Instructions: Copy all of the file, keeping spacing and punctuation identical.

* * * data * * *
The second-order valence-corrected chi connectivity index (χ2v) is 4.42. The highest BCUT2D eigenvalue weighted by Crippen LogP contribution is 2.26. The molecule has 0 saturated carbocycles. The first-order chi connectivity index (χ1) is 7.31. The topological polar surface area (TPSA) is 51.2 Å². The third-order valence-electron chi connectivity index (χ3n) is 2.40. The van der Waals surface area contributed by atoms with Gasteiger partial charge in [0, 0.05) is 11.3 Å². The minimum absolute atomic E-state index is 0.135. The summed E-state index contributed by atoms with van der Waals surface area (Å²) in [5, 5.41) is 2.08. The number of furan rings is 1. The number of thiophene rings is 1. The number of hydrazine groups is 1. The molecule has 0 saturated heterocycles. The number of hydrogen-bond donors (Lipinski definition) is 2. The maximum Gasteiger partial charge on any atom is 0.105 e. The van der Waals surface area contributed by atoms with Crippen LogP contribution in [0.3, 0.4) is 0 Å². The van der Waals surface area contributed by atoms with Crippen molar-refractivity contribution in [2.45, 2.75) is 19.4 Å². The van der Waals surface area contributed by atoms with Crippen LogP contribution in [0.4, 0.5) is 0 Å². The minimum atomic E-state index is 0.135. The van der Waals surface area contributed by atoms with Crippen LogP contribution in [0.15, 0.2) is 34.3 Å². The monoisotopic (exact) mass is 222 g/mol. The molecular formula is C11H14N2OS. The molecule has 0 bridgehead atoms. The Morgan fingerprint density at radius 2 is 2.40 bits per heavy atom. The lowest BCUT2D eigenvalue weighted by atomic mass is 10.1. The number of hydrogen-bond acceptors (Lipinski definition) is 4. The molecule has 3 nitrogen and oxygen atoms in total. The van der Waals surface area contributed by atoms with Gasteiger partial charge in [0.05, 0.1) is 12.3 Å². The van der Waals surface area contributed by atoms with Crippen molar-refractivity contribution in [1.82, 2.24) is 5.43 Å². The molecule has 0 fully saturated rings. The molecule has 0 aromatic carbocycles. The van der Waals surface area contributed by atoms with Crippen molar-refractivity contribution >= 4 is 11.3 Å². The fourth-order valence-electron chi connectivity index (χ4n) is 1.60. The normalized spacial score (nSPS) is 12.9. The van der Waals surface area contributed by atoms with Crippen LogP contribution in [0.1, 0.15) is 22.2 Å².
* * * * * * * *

The second-order valence-corrected chi connectivity index (χ2v) is 4.42. The highest BCUT2D eigenvalue weighted by Crippen LogP contribution is 2.26. The molecule has 0 saturated carbocycles. The first-order chi connectivity index (χ1) is 7.31. The topological polar surface area (TPSA) is 51.2 Å². The third-order valence-electron chi connectivity index (χ3n) is 2.40. The van der Waals surface area contributed by atoms with Gasteiger partial charge in [0, 0.05) is 11.3 Å². The minimum absolute atomic E-state index is 0.135. The summed E-state index contributed by atoms with van der Waals surface area (Å²) in [5, 5.41) is 2.08. The number of furan rings is 1. The number of thiophene rings is 1. The number of hydrazine groups is 1. The molecule has 0 saturated heterocycles. The number of hydrogen-bond donors (Lipinski definition) is 2. The maximum Gasteiger partial charge on any atom is 0.105 e. The van der Waals surface area contributed by atoms with Crippen LogP contribution in [0.3, 0.4) is 0 Å². The van der Waals surface area contributed by atoms with Crippen molar-refractivity contribution in [2.45, 2.75) is 19.4 Å². The van der Waals surface area contributed by atoms with Crippen LogP contribution in [0.4, 0.5) is 0 Å². The minimum atomic E-state index is 0.135. The van der Waals surface area contributed by atoms with Crippen LogP contribution in [0.15, 0.2) is 34.3 Å². The monoisotopic (exact) mass is 222 g/mol. The molecular formula is C11H14N2OS. The molecule has 0 bridgehead atoms. The Morgan fingerprint density at radius 2 is 2.40 bits per heavy atom. The lowest BCUT2D eigenvalue weighted by atomic mass is 10.1. The number of hydrogen-bond acceptors (Lipinski definition) is 4. The molecule has 3 nitrogen and oxygen atoms in total. The van der Waals surface area contributed by atoms with Gasteiger partial charge in [0.05, 0.1) is 12.3 Å². The van der Waals surface area contributed by atoms with Crippen molar-refractivity contribution in [1.82, 2.24) is 5.43 Å². The molecule has 0 fully saturated rings. The molecule has 0 aromatic carbocycles. The van der Waals surface area contributed by atoms with Crippen molar-refractivity contribution >= 4 is 11.3 Å². The fourth-order valence-electron chi connectivity index (χ4n) is 1.60. The normalized spacial score (nSPS) is 12.9. The van der Waals surface area contributed by atoms with Crippen LogP contribution in [0.1, 0.15) is 22.2 Å².